Why compost? Composting is a natural process whereby organic material such as yard clippings or food waste decomposes into a nutrient-rich mulch or additive to soil. Composting is a way to reuse waste rather than sending it into a landfill and also a way to help your plants get the nutrients they need to help them grow. It’s a win-win.
The basic building blocks of a compost pile are carbon and nitrogen. Carbon is found in almost all organic matter and should make up the bulk of your compost pile. Nitrogen is also crucial for composting, but should be added in lesser amounts. As a general rule, higher amounts of carbon are found in “browns” such as cardboard, newspaper, wood chips, and straw. Higher amounts of nitrogen are found in “greens” such as grass clippings, weeds, and vegetable scraps. The ideal ratio of carbon to nitrogen is about 30:1. Too much nitrogen and your pile may start to smell, while too little and the composting process will slow down.
To get started, you will need some sort of compost container. This can be as simple as arranging some fallen logs into a box shape that you can use as a makeshift bin, or as complex as a full three-chambered system for different stages of decomposition. You can also use barrels or commercially built compost tumblers. Whichever of the many options you choose, you’ll want to keep your compost contained, and you’ll want to make sure your structure allows for air circulation. According to the University of Minnesota Extension, active composting happens when your compost pile is between 130 and 160 degrees. Your compost pile should be turned once or twice a month to prevent the center from cooling down too much. This can be done with a rake or can be done by rolling if your compost is in a barrel or a container specifically designed to be turned. (Keep this in mind when buying or building your structure.)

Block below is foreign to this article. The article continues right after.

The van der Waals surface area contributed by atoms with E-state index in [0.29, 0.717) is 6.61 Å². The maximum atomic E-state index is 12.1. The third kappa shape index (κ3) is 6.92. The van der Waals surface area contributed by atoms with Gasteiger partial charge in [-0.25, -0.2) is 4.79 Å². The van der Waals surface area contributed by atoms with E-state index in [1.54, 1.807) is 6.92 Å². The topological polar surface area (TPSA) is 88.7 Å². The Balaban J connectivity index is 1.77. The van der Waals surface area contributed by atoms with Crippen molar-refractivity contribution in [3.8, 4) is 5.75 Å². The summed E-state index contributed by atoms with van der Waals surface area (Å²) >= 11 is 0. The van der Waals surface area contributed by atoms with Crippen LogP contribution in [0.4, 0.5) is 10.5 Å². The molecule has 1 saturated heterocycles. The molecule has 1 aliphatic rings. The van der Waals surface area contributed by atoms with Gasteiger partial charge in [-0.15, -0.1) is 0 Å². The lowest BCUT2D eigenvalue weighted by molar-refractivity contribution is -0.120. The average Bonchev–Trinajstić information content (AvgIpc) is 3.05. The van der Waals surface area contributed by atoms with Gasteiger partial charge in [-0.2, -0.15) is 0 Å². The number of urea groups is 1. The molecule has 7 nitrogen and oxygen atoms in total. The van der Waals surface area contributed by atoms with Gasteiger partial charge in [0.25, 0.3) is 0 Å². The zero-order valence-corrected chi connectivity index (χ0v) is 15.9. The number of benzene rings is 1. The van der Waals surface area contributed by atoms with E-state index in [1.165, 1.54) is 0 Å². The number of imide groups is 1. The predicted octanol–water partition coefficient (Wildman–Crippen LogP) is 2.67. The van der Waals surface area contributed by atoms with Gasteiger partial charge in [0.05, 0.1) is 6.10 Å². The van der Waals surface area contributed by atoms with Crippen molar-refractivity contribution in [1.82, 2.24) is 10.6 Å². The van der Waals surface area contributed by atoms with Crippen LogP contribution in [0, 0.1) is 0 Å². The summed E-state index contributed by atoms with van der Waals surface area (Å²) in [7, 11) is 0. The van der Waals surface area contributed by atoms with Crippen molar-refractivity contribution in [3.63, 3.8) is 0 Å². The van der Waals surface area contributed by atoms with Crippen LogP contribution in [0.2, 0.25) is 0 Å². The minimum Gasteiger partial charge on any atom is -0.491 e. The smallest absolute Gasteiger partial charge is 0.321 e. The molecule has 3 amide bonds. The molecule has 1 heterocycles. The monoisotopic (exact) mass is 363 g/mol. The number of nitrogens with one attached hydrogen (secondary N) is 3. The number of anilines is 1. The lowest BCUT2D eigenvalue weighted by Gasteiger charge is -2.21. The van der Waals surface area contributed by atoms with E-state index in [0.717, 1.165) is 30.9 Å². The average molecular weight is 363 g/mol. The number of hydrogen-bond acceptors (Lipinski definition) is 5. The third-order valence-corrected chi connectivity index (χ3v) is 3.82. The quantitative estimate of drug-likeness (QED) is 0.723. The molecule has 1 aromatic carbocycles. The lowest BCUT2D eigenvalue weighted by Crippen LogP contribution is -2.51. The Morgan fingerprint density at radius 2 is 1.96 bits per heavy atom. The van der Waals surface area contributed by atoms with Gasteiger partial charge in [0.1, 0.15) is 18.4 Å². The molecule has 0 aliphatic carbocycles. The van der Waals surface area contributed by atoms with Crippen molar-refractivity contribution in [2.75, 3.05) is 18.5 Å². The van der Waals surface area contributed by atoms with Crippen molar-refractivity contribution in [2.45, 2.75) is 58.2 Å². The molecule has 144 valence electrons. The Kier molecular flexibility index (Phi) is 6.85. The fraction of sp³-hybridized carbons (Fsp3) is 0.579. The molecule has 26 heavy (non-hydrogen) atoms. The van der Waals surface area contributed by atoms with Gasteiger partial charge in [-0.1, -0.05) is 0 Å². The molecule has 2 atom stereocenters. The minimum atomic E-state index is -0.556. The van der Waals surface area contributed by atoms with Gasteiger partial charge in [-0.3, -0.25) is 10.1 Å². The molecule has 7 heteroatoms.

Much of the yard waste a typical homeowner encounters is compostable. This includes fallen leaves, grass clippings and weeds, all of which make a great start to your compost pile. When first starting, layer your compost and add a little bit of water to dampen the mix. From there you can add nitrogen: this can take the form of a compost starter which includes nitrogen and necessary microbes, or a lawn fertilizer that’s high in nitrogen. Either way, adding in nitrogen will help the bacteria that makes composting possible.
As you build your compost pile, you can continue adding new layers and adding water if needed to prevent it from drying out. For many people, composting is a great way to reduce the amount of food waste that ends up in landfills. Foods such as vegetables, fruits, coffee grounds, tea bags, nut shells and eggshells can be composted. Do not compost animal products such as meats or dairy products, or oils and other greasy foods—these can cause your pile to smell and can attract all sorts of wildlife, from flies to bears.
As your pile decomposes, the University of Minnesota Extension recommends starting new compost piles with new materials, rather than adding scraps to a pile that is mostly composted. During the summer, your compost pile should decompose within a few months. Composting is still possible in the winter, but there are a few things to keep in mind: first, remember that the need for balancing carbon and nitrogen remains the same. Since food scraps are nitrogen-rich, you will need to have a supply of carbon-rich browns to layer with food waste. Also be aware of the risk for too much moisture from snowfall in an open-air container; a covered compost tumbler works well for keeping excess moisture from snow out of your compost.
Once you have a fully decomposed pile, your compost will be about half of its original height and look like dirt, with no easily recognizable scraps. Mixing compost into your garden beds can provide a nutrient boost and help balance water drainage issues that can occur in sandy, rocky, or heavy clay soils. You can also add compost into the soil when planting trees and shrubs. Reusing the organic matter from your property is one of the easiest ways to care for the earth and enjoy a healthy garden in the process.